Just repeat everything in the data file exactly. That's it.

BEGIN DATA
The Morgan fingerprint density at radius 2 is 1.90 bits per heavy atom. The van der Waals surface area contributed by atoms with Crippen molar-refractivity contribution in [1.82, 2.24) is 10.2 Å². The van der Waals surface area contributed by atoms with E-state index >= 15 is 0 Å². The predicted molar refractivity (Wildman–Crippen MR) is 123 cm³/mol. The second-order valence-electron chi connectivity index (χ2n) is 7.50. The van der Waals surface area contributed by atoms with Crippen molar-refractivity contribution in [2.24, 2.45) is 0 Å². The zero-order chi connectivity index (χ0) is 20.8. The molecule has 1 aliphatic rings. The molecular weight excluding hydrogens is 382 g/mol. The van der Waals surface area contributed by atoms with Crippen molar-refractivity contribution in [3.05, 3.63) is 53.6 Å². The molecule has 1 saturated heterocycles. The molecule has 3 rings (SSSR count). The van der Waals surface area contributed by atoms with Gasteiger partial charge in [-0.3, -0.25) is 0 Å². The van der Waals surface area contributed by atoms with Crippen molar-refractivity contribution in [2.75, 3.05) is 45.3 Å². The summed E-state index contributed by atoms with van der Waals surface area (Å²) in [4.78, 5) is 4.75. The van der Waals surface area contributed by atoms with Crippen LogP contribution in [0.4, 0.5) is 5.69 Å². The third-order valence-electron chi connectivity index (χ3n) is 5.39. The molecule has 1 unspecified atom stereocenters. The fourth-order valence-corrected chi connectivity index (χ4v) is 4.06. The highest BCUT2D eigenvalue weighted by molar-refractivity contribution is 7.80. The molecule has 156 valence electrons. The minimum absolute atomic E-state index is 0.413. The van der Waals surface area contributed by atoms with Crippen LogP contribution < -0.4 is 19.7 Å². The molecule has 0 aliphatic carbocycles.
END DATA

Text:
The Morgan fingerprint density at radius 2 is 1.90 bits per heavy atom. The van der Waals surface area contributed by atoms with Crippen molar-refractivity contribution in [1.82, 2.24) is 10.2 Å². The van der Waals surface area contributed by atoms with E-state index >= 15 is 0 Å². The predicted molar refractivity (Wildman–Crippen MR) is 123 cm³/mol. The second-order valence-electron chi connectivity index (χ2n) is 7.50. The van der Waals surface area contributed by atoms with Crippen molar-refractivity contribution in [2.24, 2.45) is 0 Å². The zero-order chi connectivity index (χ0) is 20.8. The molecule has 1 aliphatic rings. The molecular weight excluding hydrogens is 382 g/mol. The van der Waals surface area contributed by atoms with Crippen molar-refractivity contribution in [3.05, 3.63) is 53.6 Å². The molecule has 1 saturated heterocycles. The molecule has 3 rings (SSSR count). The van der Waals surface area contributed by atoms with Gasteiger partial charge in [-0.3, -0.25) is 0 Å². The van der Waals surface area contributed by atoms with Crippen molar-refractivity contribution in [2.75, 3.05) is 45.3 Å². The summed E-state index contributed by atoms with van der Waals surface area (Å²) in [4.78, 5) is 4.75. The van der Waals surface area contributed by atoms with Crippen LogP contribution in [0.4, 0.5) is 5.69 Å². The third-order valence-electron chi connectivity index (χ3n) is 5.39. The molecule has 1 unspecified atom stereocenters. The fourth-order valence-corrected chi connectivity index (χ4v) is 4.06. The highest BCUT2D eigenvalue weighted by molar-refractivity contribution is 7.80. The molecule has 156 valence electrons. The minimum absolute atomic E-state index is 0.413. The van der Waals surface area contributed by atoms with Crippen LogP contribution < -0.4 is 19.7 Å². The molecule has 0 aliphatic carbocycles.